On Knowledge Management and the Role of the Library in the Process of Knowledge Management

Wenxiang Yang
Hebei University
Beverly P. Lynch
University of California, Los Angeles
United States

I. Introduction

Much of the theory relating to the organization, administration, and management of libraries has its underpinnings in the study of organizations in the for-profit sector. This is despite the fact that most libraries are in the non-profit sector, either agencies of local government such as the local public library, or school libraries, which are found in the agencies responsible to local government, or college and university libraries which are, by and large, the responsibility of agencies supported by the state. There are special libraries in the non-profit sector and the for-profit sector, but these have been declining in number as organizations seek to reduce overhead costs and believe that an organization’s information needs can be met in on-line information systems. Libraries generally are considered to be well run and well managed agencies and the managers of these agencies pay close attention to the trends and practices found in the business environment.1 Thus many of the new management trends, emerging first in the for-profit sector, find their way into the thinking and writing about library management. Knowledge management is one of the recent ones.

As the for-profit sector shifted away from the industrial model, thoughtful and insightful observers such as Peter Drucker began talking about the knowledge organization and the knowledge worker.2 The management theories developed through the 1980s to help people understand the organizational structure of the agencies were seen to be old and out of date. New models were needed to help understand the changes going on within organizations. Amrit Tiwana describes the development of new approaches to understanding organizational design and structure, presenting a chronology that summarizes the developments in the management of organizations which led to the current interest in Knowledge Management:

II. Definitional Issues

As is the case with most new theoretical models, definitional problems emerge. “Just what is knowledge management?” and “Just how is knowledge management manifested in organizations?” are two questions asked by thoughtful managers. There is growing agreement that knowledge management is more than the implementation of sophisticated technological systems within an organization. The information-processing definition of knowledge management was the prevalent view for some time and some still assert that knowledge management is the management of information, the result of the development of sophisticated information management systems. It was often assumed that the adaptation of the organization was based on the organizational memory of the past as a reliable predictor of the future. Capturing that organizational memory into sophisticated information structures was a major activity. Malhotra offers ten 20 interpretations of the information processing paradigm of knowledge management.4 Among these:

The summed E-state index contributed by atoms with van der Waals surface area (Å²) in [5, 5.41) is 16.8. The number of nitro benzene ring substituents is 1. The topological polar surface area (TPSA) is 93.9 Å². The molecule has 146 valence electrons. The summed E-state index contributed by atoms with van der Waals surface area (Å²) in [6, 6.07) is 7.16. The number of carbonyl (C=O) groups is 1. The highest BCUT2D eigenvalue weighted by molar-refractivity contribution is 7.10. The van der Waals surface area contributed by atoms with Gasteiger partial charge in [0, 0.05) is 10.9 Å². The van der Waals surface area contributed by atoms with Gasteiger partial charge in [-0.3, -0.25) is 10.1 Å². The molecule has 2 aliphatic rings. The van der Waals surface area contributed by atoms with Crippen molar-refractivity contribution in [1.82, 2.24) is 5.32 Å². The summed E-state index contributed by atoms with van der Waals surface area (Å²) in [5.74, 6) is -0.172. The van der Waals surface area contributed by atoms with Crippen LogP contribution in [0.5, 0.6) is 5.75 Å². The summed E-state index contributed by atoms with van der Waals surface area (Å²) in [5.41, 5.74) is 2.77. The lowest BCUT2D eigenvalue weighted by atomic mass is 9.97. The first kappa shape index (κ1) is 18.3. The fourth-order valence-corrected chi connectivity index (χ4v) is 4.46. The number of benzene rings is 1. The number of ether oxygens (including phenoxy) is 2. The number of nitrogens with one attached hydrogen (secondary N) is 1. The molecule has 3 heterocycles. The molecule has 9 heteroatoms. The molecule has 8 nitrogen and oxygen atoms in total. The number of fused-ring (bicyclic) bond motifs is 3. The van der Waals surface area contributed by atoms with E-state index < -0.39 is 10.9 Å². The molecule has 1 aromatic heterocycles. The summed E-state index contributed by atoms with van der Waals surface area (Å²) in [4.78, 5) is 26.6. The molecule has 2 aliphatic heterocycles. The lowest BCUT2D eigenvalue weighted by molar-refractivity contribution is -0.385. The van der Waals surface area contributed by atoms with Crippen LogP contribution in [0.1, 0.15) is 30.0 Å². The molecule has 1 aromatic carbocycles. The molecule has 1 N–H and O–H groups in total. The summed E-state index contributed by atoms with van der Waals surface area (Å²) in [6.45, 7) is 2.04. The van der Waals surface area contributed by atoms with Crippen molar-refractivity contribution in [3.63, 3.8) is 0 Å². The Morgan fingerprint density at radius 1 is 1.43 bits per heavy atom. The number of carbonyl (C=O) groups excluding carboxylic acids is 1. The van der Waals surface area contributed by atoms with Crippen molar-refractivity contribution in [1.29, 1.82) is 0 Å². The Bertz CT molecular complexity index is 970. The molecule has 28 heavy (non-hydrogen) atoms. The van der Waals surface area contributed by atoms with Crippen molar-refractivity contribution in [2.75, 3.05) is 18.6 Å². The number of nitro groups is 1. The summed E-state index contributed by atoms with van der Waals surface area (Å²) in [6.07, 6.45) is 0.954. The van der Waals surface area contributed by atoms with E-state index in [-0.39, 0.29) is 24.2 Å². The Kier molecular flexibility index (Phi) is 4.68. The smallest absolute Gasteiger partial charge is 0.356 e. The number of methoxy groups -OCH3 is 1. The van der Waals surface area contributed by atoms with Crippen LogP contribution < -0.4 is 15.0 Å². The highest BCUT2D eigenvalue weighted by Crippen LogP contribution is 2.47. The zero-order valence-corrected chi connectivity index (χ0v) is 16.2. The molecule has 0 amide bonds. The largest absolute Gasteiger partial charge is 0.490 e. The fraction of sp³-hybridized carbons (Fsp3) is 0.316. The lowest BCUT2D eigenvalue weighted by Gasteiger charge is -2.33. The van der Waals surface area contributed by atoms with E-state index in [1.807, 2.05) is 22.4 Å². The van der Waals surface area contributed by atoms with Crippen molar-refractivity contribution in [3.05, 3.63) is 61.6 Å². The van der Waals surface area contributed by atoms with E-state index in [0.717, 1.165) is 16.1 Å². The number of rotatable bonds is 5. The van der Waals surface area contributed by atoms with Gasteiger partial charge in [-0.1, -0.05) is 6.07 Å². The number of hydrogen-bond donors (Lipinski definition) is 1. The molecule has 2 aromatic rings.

Others propose that knowledge management is the management of people, that the interpretation of important aspects of the environment and the harnessing of the knowledge of that must be carried out and can only be carried out by people. And still others believe that knowledge management not only manages people and information, but seeks to combine the two into one concept so as to integrate the ability of information processing with the ability of innovation. These theorists believe it is the combination of the two that strengthens the organization’s adaptive abilities to its environment. In the west, the Gartner Group’s definition of knowledge management has growing influence:

[Knowledge management] is a discipline that promotes an integrated approach to identifying, capturing, evaluating, retrieving, and sharing all of an enterprise’s information assets. These assets may include databases, documents, policies, procedures, and previously uncaptured expertise and experience in individual workers.5

And the work of Holsapple and Joshi has contributed greatly to an understanding of the concept and its definitions. Holsapple and Joshi offer a foundational definition:

Knowledge Management – An entity’s systematic and deliberate efforts to expand, cultivate, and apply available knowledge in ways that add value to the entity, in the sense of positive results in accomplishing its objectives or fulfilling its purpose.

Holsapple and Joshi propose that knowledge management can be studied within several levels: personal knowledge management, that is, activities conducted by an individual; organizational knowledge management, activities conducted by an organization; transorganizational knowledge management, activities conducted by multiple collaborating organizations; and national knowledge management, conducted by a nation.6

Most work in the West places knowledge management in the context of organizations; and. work in China does too. A recently published Chinese definition proposes:

KM is a kind of management that takes knowledge or knowledge resources as its objective, managing the whole process of the knowledge movement, including knowledge generation and innovation, identifying and acquiring, classifying and arranging, recording and storing, distributing and exchanging, exploiting and utilizing, transferring the captured knowledge and skills to organizations or individuals, so as to enable them to make the best decision and realize the largest output.7

In the context of these definitions, knowledge management is of importance to organizations. As such it is centered on the efficient organization and exploitation of information and knowledge resources. It is a process by which an organization seeks to adapt itself to its environment and to grow and to flourish in its environment. The definition of knowledge management proposed in this paper is:

Knowledge management is a process of knowledge generation and innovation through an efficient organization and sufficient exploitation of information and knowledge resources.

Theorists in knowledge management identify the various forms of knowledge, particularly tacit knowledge and explicit knowledge as being important, especially when studying knowledge management in organizations.

III. Three Levels of Knowledge Management